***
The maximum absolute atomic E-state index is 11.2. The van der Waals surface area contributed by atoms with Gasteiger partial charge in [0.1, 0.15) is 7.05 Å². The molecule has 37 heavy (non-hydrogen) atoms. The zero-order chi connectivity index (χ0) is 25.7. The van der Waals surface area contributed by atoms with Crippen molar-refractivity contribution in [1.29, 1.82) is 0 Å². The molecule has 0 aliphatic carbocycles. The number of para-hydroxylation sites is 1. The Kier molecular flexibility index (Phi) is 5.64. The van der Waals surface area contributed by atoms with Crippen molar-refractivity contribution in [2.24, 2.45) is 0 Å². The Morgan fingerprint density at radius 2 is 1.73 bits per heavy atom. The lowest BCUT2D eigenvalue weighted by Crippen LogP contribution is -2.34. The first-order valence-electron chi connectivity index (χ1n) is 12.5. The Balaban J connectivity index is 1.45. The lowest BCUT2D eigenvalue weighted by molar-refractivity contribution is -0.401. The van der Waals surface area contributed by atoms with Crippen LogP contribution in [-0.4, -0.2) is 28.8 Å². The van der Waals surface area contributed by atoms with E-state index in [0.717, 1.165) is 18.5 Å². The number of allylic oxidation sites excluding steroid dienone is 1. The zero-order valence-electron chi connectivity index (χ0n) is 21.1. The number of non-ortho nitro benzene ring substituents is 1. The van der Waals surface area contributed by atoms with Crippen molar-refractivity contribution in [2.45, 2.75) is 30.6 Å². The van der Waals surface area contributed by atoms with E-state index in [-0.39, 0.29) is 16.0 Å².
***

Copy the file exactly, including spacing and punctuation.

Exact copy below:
The maximum absolute atomic E-state index is 11.2. The van der Waals surface area contributed by atoms with Gasteiger partial charge in [0.1, 0.15) is 7.05 Å². The molecule has 37 heavy (non-hydrogen) atoms. The zero-order chi connectivity index (χ0) is 25.7. The van der Waals surface area contributed by atoms with Crippen molar-refractivity contribution in [1.29, 1.82) is 0 Å². The molecule has 0 aliphatic carbocycles. The number of para-hydroxylation sites is 1. The Kier molecular flexibility index (Phi) is 5.64. The van der Waals surface area contributed by atoms with Crippen molar-refractivity contribution in [2.24, 2.45) is 0 Å². The Morgan fingerprint density at radius 2 is 1.73 bits per heavy atom. The lowest BCUT2D eigenvalue weighted by Crippen LogP contribution is -2.34. The first-order valence-electron chi connectivity index (χ1n) is 12.5. The Balaban J connectivity index is 1.45. The lowest BCUT2D eigenvalue weighted by molar-refractivity contribution is -0.401. The van der Waals surface area contributed by atoms with Crippen LogP contribution in [-0.4, -0.2) is 28.8 Å². The van der Waals surface area contributed by atoms with E-state index in [0.717, 1.165) is 18.5 Å². The number of allylic oxidation sites excluding steroid dienone is 1. The zero-order valence-electron chi connectivity index (χ0n) is 21.1. The number of non-ortho nitro benzene ring substituents is 1. The van der Waals surface area contributed by atoms with Crippen molar-refractivity contribution in [2.45, 2.75) is 30.6 Å². The van der Waals surface area contributed by atoms with E-state index in [-0.39, 0.29) is 16.0 Å².